Although I am tempted to scan and post the entirety of the essay, our fair nation’s copyright law precludes me from doing so. Instead, I will quote at length a passage regarding the popularization of certain public intellectuals: “The popularity of the most successful writers operates to wean us from them, by the cant and fuss that is made about them, by hearing their names everlastingly repeated, and by the number of ignorant and indiscriminate admirers they draw after them: we as little like to have to drag others from their unmerited obscurity, lest we should be exposed to the charge of affectation and singularity of taste.” Most of Hazlitt’s works are out of print, and the brief, resurgent interest in his work in the 1990’s has long passed.  I understand that I risk being accused of snobbery, “singularity of taste,” although I highly recommend On The Pleasure of Hating, not for Hazlitt’s relative, unmerited obscurity, but for the dancing, mincing bellicosity of his prose style; although, “I confess it makes me hate the very name of Fame and Genius when works like these are ‘gone into the wastes of time’, while each successive generation of fools is busily employed in reading the trash of the day…”

It is my pessimism, I believe, that makes me so happy. Instead of shirking cognitive toil through giving in to the saccharine, inoffensive “like,” I engage myself with picking apart everything, attempting to understand a subject’s intricate inner workings, and in so doing often find that my subject isn’t what it was made out to be: that true genius is exceedingly rare and what often masquerades as genius, at least in the world of arts, letters, and business is lexical onanism. I am not disappointed, for such “let downs” merely reinforce my belief in maintaining my pessimism, as a general rule of thumb.  I expect the disappointment, the downfall of ideas and people burdened with the hopes and dreams of many, and am thus prepared for it. BP is not, contrary to the 2001 rebranding effort, Beyond Petroleum.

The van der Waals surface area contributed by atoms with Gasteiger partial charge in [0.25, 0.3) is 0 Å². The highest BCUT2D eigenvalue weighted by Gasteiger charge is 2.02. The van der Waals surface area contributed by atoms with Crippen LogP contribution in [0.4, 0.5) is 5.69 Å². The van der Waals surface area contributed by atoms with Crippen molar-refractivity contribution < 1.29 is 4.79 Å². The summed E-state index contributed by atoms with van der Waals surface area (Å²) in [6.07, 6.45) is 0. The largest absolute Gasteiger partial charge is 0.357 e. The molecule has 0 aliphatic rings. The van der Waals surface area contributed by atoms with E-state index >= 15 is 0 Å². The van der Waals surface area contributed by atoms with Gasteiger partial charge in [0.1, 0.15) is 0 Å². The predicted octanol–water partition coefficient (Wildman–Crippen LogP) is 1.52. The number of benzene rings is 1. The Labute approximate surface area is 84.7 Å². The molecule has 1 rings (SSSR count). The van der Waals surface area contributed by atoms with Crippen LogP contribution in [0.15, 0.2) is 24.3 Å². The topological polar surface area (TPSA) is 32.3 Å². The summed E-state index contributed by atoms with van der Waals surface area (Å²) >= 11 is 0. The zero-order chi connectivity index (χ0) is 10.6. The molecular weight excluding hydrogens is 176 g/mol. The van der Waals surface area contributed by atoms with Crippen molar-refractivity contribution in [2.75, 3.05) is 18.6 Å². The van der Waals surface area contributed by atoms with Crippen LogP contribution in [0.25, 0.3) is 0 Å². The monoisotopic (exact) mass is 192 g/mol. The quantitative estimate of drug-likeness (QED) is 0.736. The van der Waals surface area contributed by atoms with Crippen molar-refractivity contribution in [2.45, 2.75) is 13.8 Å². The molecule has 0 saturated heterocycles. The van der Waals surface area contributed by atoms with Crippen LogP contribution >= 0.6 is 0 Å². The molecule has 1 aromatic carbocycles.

Although I am a pessimist, I am not a cynic, like Hazlitt.  I believe that there exists pure genius and  pure, wholehearted, well-meaning people. When confronted with moments of transcendent, sublime happiness and fulfillment I do not pick these moments apart: I embrace them as genuine, not as farce.

 There is another quote by William Hazlitt which I find particularly poignant: “the art of life is knowing how to enjoy a little and endure much.” It is likely the case that one takes pleasure in hating because it frees one from the insipid, bovine groupthink that pervades the modern media and cultural landscape, but hating all and embracing none is the recipe for a sad life. I understand that moments of white-hot joy are ephemeral, and so I let them go when they must; I do not seek to love all eternally, for “love turns, with a little indulgence, to indifference or disgust: hatred alone is immortal.”

Author: Jason D. Rowley

As I mentioned elsewhere, I wear a lot of hats. Currently, I'm interested in VC data, early stage startups, and journalism. Previously I've been a blogger, designer, researcher, startup founder, (temporary) college dropout, connector, occasional branding designer and amateur chef.